Well, I’m way behind in my writing, but I’ve had a lot going on. I’m going to try to catch up with two posts this weekend, so this first one is just my trip to Xi’an last month. It was short-Jess and I took the fast train out Saturday morning and back Sunday night (about 6 hours each way). But I got to see a lot of the things I’d been wanting to. I tried a well-known noodle dish from Xian, biang biang mian, and it was delicious. The noodles are made fresh at the restaurant and huge-like eating lasagna noodles!
Jess showed me all her favorite places around Muslim street-it’s actually a maze of streets with hundreds of little shops and street vendors. Some amazing and unique foods! We sampled way too much…
Sunday morning I got up early to catch the bus to the Terracotta Warrior site before Jess and I caught the train back to Beijing. I’ve been wanting to see these for years and it was well worth waiting for. It was still early when I got there and there weren’t many people around. It was eerie though; thick fog everywhere. I was wandering down all these paths through the park and could hardly see in front of my face! I wasn’t expecting such a huge complex. Each different excavation pit has a building built over it, with a new mausoleum/museum, and gift shops in between. Pit #1 has the most figures excavated and it was pretty incredible to see:
That’s all for now. I have some more news to post tomorrow though!
October 1st is China’s National Holiday; this year marks the 69th anniversary of the founding of the PRC. Every year, the entire country gets a week off to celebrate. Which sounds nice, right? But it’s the entire country. At the same time. And for many people it’s the only vacation time they have, so the result is millions of people trying to hit the same hundred or so tourist spots at the same time. It’s insanely crowded and horrifying. Beijing was fairly quiet for the first half of the week because most people leave the city to travel elsewhere. But then they come back…
Anyway, Jess and I stayed home, partly because we wanted to avoid the madness, mostly because we had no money to go anywhere. We managed to explore a bunch of new places though. And the weather was spectacularly clear and blue, just cool enough to be considered fall.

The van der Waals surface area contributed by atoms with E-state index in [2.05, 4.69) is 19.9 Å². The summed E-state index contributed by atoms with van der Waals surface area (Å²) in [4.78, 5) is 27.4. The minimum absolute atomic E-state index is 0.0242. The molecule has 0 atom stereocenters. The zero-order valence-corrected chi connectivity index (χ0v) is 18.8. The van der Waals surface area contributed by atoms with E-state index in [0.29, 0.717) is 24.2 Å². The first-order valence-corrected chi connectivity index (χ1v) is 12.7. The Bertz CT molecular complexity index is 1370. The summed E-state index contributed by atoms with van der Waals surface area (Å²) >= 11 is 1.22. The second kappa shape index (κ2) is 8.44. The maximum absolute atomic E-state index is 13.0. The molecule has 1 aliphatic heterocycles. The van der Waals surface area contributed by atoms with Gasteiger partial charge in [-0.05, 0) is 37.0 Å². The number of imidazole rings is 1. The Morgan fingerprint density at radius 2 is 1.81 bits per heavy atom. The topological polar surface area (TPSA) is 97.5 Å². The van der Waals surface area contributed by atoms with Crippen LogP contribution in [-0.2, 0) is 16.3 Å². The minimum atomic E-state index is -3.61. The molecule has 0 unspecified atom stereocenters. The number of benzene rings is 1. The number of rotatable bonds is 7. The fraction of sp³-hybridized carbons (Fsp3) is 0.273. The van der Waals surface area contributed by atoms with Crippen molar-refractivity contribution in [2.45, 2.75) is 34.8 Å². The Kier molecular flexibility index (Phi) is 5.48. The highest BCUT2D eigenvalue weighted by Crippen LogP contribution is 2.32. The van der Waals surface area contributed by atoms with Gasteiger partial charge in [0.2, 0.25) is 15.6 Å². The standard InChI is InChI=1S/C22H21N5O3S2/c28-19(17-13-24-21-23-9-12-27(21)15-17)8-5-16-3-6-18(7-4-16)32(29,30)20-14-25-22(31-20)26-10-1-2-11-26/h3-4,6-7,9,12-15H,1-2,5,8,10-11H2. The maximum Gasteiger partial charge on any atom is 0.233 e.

Otherwise, we were pretty much our tea-drinking, scrabble-playing, movie-binging, junk food-eating selves all week. It was kind of fun just being lazy.
I’ve got a lot of things left to cross off my Beijing bucket list before I leave China. I know I’ll be back to travel more at some point but I don’t know when. So I’ve just been trying to do as many new things as possible before I go.
Recently Jess and I tried this new whisky bar near our house. I’ve never actually tried drinking whisky or really straight alcohol at all but it wasn’t bad. Mostly we just enjoyed the atmosphere-it’s super quiet and relaxing. The bartender let us smell a bunch of different bottles and made recommendations for us to try.
Last week, my friend Carol got tickets to an NHL game. I’ve never watched hockey in my life so when she asked me to go I was all “Sure, why not?”. Carol’s Chinese but her new husband is Canadian and now she’s on a mission to learn how to be Canadian 🙂 Neither one of us knew anything about the game but since it was Calgary vs. Boston we decided she’d cheer for Canada and I would cheer for USA (who won, btw!). Mostly we just had fun people watching. The goal of playing in China was to get Chinese audiences interested in the game before the next Olympics come to Beijing, so the organizers made a point of explaining the rules first since a lot of the viewers were new to the game. Every time there was a goal or a penalty they would post an explanation of what was going on up on the screen, which was really helpful to us. All sporting events should do this-I might be able to follow them!